• Meningioma Meningioma Meningiomas are slow-growing tumors that arise from the meninges of the brain and spinal cord. The vast majority are benign. These tumors commonly occur in individuals with a history of high doses of skull radiation, head trauma, and neurofibromatosis 2. Meningioma: tumors arising from the meninges Meninges The brain and the spinal cord are enveloped by 3 overlapping layers of connective tissue called the meninges. The layers are, from the most external layer to the most internal layer, the dura mater, arachnoid mater, and pia mater. Between these layers are 3 potential spaces called the epidural, subdural, and subarachnoid spaces. Meninges: Anatomy of the brain Brain The part of central nervous system that is contained within the skull (cranium). Arising from the neural tube, the embryonic brain is comprised of three major parts including prosencephalon (the forebrain); mesencephalon (the midbrain); and rhombencephalon (the hindbrain). The developed brain consists of cerebrum; cerebellum; and other structures in the brain stem. Nervous System: Anatomy, Structure, and Classification and spinal cord Spinal cord The spinal cord is the major conduction pathway connecting the brain to the body; it is part of the CNS. In cross section, the spinal cord is divided into an H-shaped area of gray matter (consisting of synapsing neuronal cell bodies) and a surrounding area of white matter (consisting of ascending and descending tracts of myelinated axons). Spinal Cord: Anatomy. Meningiomas are commonly asymptomatic, but they can present with headache Headache The symptom of pain in the cranial region. It may be an isolated benign occurrence or manifestation of a wide variety of headache disorders. Brain Abscess, seizures Seizures A seizure is abnormal electrical activity of the neurons in the cerebral cortex that can manifest in numerous ways depending on the region of the brain affected. Seizures consist of a sudden imbalance that occurs between the excitatory and inhibitory signals in cortical neurons, creating a net excitation. The 2 major classes of seizures are focal and generalized. Seizures, and visual disturbances. Diagnosis is through MRI and biopsy Biopsy Removal and pathologic examination of specimens from the living body. Ewing Sarcoma. Asymptomatic cases are typically kept under observation, while symptomatic patients Patients Individuals participating in the health care system for the purpose of receiving therapeutic, diagnostic, or preventive procedures. Clinician–Patient Relationship are treated surgically or with radiation Radiation Emission or propagation of acoustic waves (sound), electromagnetic energy waves (such as light; radio waves; gamma rays; or x-rays), or a stream of subatomic particles (such as electrons; neutrons; protons; or alpha particles). Osteosarcoma. Unlike hemangioblastomas Hemangioblastomas A benign tumor of the nervous system that may occur sporadically or in association with von Hippel-Lindau disease. It accounts for approximately 2% of intracranial tumors, arising most frequently in the cerebellar hemispheres and vermis. Histologically, the tumors are composed of multiple capillary and sinusoidal channels lined with endothelial cells and clusters of lipid-laden pseudoxanthoma cells. Usually solitary, these tumors can be multiple and may also occur in the brain stem, spinal cord, retina, and supratentorial compartment. Cerebellar hemangioblastomas usually present in the third decade with intracranial hypertension, and ataxia. Von Hippel-Lindau Disease, meningiomas are always near the meninges Meninges The brain and the spinal cord are enveloped by 3 overlapping layers of connective tissue called the meninges. The layers are, from the most external layer to the most internal layer, the dura mater, arachnoid mater, and pia mater. Between these layers are 3 potential spaces called the epidural, subdural, and subarachnoid spaces. Meninges: Anatomy and often have imaging findings of dural attachment Attachment The binding of virus particles to virus receptors on the host cell surface, facilitating virus entry into the cell. Virology (e.g., dural tail sign Dural tail sign Marginal dural thickening that tapers peripherally Meningioma).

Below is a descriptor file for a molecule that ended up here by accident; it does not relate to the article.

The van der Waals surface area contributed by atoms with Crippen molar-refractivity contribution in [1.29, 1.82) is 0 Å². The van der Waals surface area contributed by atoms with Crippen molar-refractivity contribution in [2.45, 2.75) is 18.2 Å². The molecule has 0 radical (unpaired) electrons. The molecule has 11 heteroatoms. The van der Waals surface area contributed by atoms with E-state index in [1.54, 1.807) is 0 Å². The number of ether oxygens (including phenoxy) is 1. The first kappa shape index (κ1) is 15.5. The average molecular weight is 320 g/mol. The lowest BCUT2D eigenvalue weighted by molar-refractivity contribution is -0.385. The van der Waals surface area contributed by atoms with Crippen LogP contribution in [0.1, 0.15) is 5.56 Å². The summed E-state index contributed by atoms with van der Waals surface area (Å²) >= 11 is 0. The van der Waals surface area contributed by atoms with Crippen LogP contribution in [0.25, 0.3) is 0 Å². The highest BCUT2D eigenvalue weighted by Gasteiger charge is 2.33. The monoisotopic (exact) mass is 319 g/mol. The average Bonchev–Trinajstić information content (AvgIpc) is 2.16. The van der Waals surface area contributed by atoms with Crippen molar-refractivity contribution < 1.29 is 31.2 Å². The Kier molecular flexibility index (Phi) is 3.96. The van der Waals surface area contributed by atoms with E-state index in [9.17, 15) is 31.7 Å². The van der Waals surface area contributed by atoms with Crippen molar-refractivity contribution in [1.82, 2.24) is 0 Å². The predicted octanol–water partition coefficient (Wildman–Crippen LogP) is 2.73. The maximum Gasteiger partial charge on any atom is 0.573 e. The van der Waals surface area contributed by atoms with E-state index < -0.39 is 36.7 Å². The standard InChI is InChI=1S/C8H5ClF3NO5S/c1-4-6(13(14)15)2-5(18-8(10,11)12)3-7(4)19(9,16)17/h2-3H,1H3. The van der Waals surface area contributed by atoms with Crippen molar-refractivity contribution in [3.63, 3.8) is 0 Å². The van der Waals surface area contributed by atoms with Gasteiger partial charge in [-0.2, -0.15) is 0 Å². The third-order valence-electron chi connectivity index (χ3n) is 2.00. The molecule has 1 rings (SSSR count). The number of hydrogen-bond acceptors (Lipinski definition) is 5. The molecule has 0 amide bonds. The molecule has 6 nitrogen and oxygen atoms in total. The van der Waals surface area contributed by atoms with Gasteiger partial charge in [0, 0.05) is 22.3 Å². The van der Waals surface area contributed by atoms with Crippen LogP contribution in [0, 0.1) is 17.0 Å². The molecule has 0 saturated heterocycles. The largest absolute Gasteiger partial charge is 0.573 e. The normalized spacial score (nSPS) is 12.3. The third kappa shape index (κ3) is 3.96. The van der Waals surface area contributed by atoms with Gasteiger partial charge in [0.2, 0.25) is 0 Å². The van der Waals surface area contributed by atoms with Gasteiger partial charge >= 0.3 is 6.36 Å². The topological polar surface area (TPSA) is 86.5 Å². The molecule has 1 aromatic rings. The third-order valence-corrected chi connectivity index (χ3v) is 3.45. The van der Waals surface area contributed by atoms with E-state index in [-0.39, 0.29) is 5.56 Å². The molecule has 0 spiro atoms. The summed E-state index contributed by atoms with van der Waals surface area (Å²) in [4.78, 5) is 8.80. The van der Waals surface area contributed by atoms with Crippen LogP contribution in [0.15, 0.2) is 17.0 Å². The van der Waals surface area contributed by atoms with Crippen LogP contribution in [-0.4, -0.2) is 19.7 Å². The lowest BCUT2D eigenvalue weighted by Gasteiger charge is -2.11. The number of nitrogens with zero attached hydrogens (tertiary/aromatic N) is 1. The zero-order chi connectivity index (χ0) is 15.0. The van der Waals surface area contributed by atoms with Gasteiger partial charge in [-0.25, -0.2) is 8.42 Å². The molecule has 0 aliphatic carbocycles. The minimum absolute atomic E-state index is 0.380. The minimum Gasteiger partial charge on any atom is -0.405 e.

• Glioblastoma multiforme Glioblastoma multiforme Glioblastoma multiforme is a high-grade astrocytoma, an aggressive brain tumor arising from astrocytes, with an unknown cause and a poorly understood link to risk factors. There are two main types: primary, a more aggressive form seen more commonly in older patients, and secondary, developing from lower-grade astrocytomas and seen more commonly in younger patients. Glioblastoma Multiforme: rapidly progressive WHO grade IV astrocytoma Grade IV Astrocytoma Astrocytoma that arises from astrocytes Astrocytes A class of large neuroglial (macroglial) cells in the central nervous system – the largest and most numerous neuroglial cells in the brain and spinal cord. Astrocytes (from ‘star’ cells) are irregularly shaped with many long processes, including those with ‘end feet’ which form the glial (limiting) membrane and directly and indirectly contribute to the blood-brain barrier. They regulate the extracellular ionic and chemical environment, and ‘reactive astrocytes’ (along with microglia) respond to injury. Nervous System: Histology ( glial cells Glial Cells The non-neuronal cells of the nervous system. They not only provide physical support, but also respond to injury, regulate the ionic and chemical composition of the extracellular milieu, participate in the blood-brain barrier and blood-retinal barrier, form the myelin insulation of nervous pathways, guide neuronal migration during development, and exchange metabolites with neurons. Neuroglia have high-affinity transmitter uptake systems, voltage-dependent and transmitter-gated ion channels, and can release transmitters, but their role in signaling (as in many other functions) is unclear. Nervous System: Histology in the brain Brain The part of central nervous system that is contained within the skull (cranium). Arising from the neural tube, the embryonic brain is comprised of three major parts including prosencephalon (the forebrain); mesencephalon (the midbrain); and rhombencephalon (the hindbrain). The developed brain consists of cerebrum; cerebellum; and other structures in the brain stem. Nervous System: Anatomy, Structure, and Classification) and presents clinically as headache Headache The symptom of pain in the cranial region. It may be an isolated benign occurrence or manifestation of a wide variety of headache disorders. Brain Abscess, nausea Nausea An unpleasant sensation in the stomach usually accompanied by the urge to vomit. Common causes are early pregnancy, sea and motion sickness, emotional stress, intense pain, food poisoning, and various enteroviruses. Antiemetics, drowsiness, blurred vision Vision Ophthalmic Exam, personality changes, and seizures Seizures A seizure is abnormal electrical activity of the neurons in the cerebral cortex that can manifest in numerous ways depending on the region of the brain affected. Seizures consist of a sudden imbalance that occurs between the excitatory and inhibitory signals in cortical neurons, creating a net excitation. The 2 major classes of seizures are focal and generalized. Seizures. Imaging, clinical presentation Presentation The position or orientation of the fetus at near term or during obstetric labor, determined by its relation to the spine of the mother and the birth canal. The normal position is a vertical, cephalic presentation with the fetal vertex flexed on the neck. Normal and Abnormal Labor, and biopsy Biopsy Removal and pathologic examination of specimens from the living body. Ewing Sarcoma are the mainstays for diagnosis. Management includes radiotherapy, chemotherapy Chemotherapy Osteosarcoma, and surgical excision. Prognosis Prognosis A prediction of the probable outcome of a disease based on a individual’s condition and the usual course of the disease as seen in similar situations. Non-Hodgkin Lymphomas is poor even with treatment. Unlike hemangioblastoma, glioblastoma multiforme Glioblastoma multiforme Glioblastoma multiforme is a high-grade astrocytoma, an aggressive brain tumor arising from astrocytes, with an unknown cause and a poorly understood link to risk factors. There are two main types: primary, a more aggressive form seen more commonly in older patients, and secondary, developing from lower-grade astrocytomas and seen more commonly in younger patients. Glioblastoma Multiforme is not associated with VHL.